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Poets, singers and others join to change

Timothy Jones plays harmonica and pounds out rhythm at the second annual "100 Thousand Poets for Change" art even held at Our Daily Bread on the 100 block of North Washington Street on Saturday, September 29, 2012.

Timothy Jones plays harmonica and pounds out rhythm at the second annual "100 Thousand Poets for Change" art even held at Our Daily Bread on the 100 block of North Washington Street on Saturday, September 29, 2012.

ALBANY, Ga. -- Songs, poems and music from Albany joined more than 800 events planned for 115 countries Saturday in what was called "100 Thousand Poets for Change."

The event started in Santa Rosa, Calif. last year and Darton State College teachers Roseanna Almaee and Patrick Garner of the English Department arranged to climb on board with students and community members.

"This is our second year and we were the first county in the state of Georgia to sign up last year," Almaee said. "Now Savannah and Atlanta have signed on."

According to the event's website 100tpc.org "Local issues are still key to this massive global event as communities around the world raise their voices on issues such as homelessness, global warming, education, racism and censorship, through concerts, readings, lectures, workshops, flash mobs, theater performances and other actions."

In Albany performers from the age of 9 through 80 recited poetry, sang songs and joined the movement to bring artistic recognition to the problems in Albany.

"We hope to have people talk about problems and find resolutions," said Almaee, "not just have a gripe session."

Garner said that he hoped the movement would gain traction in Albany and give other artists and artisans with their craft a way to approach issues here such as poverty and homelessness.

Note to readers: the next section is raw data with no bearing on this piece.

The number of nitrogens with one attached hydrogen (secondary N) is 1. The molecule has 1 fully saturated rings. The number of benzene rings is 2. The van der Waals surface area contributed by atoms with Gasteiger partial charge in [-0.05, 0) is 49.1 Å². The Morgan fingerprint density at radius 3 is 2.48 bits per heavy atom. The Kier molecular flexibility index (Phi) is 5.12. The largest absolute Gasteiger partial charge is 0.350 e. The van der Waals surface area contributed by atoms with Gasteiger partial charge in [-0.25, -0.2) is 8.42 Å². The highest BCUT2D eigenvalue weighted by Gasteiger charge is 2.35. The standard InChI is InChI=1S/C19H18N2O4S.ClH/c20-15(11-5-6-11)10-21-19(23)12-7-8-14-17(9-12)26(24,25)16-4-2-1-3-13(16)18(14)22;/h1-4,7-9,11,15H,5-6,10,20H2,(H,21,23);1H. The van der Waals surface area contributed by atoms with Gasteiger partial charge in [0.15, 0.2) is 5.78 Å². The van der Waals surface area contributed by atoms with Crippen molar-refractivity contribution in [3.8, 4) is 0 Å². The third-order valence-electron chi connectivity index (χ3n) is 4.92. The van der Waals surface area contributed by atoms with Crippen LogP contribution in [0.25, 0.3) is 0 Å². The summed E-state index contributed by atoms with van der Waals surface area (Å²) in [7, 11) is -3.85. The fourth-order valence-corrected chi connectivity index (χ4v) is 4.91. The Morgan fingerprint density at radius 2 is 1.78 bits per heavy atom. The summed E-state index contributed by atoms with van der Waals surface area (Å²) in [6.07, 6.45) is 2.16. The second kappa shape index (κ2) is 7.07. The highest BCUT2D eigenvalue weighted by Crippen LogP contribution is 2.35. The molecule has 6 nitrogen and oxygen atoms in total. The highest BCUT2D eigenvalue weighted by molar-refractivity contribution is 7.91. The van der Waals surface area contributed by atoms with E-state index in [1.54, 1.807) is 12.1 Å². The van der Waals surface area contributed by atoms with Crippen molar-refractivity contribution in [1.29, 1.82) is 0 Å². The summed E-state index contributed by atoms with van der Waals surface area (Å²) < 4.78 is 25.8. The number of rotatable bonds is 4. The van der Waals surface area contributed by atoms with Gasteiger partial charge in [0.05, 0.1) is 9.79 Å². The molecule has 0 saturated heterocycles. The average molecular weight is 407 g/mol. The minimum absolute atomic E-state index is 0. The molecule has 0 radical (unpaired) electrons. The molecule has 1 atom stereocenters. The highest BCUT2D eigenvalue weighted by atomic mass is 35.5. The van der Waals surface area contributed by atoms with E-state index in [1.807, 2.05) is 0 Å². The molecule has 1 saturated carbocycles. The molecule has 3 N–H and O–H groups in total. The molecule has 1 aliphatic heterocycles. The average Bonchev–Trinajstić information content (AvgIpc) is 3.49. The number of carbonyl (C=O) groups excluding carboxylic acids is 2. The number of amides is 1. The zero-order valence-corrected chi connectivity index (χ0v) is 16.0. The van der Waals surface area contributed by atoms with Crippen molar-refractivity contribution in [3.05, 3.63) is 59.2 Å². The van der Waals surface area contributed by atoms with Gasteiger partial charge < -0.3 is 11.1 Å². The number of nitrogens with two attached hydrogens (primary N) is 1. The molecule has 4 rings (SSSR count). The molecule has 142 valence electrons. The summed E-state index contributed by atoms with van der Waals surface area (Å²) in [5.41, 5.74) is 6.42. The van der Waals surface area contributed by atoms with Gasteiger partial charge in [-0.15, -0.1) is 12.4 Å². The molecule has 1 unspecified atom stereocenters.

"Art and the voices of artists," said Garner, "can help affect change also."

Comments

ustaknow 1 year, 11 months ago

A woman from Los Angeles who was a tree hugging, liberal Democrat and an anti-hunter purchased a piece of timberland near Colville , WA . There was a large tree on one of the highest points in the tract. She wanted a good view of the natural splendor of her land so she started to climb the big tree. As she neared the top she encountered a spotted owl that attacked her. In her haste to escape, the woman slid down the tree to the ground and got many splinters in her crotch. In considerable pain, she hurried to a local ER to see a doctor. She told him she was an environmentalist, a Democrat, and an anti-hunter and how she came to get all the splinters.

The doctor listened to her story with great patience and then told her to go wait in the examining room and he would see if he could help her. She sat and waited three hours before the doctor reappeared. The angry woman demanded, "What took you so long?" He smiled and then told her, "Well, I had to get permits from the Environmental Protection Agency, the Forest Service, and the Bureau of Land Management before I could remove old-growth timber from a 'recreational area' so close to a waste treatment facility. I'm sorry, but due to Obama-Care they turned you down.

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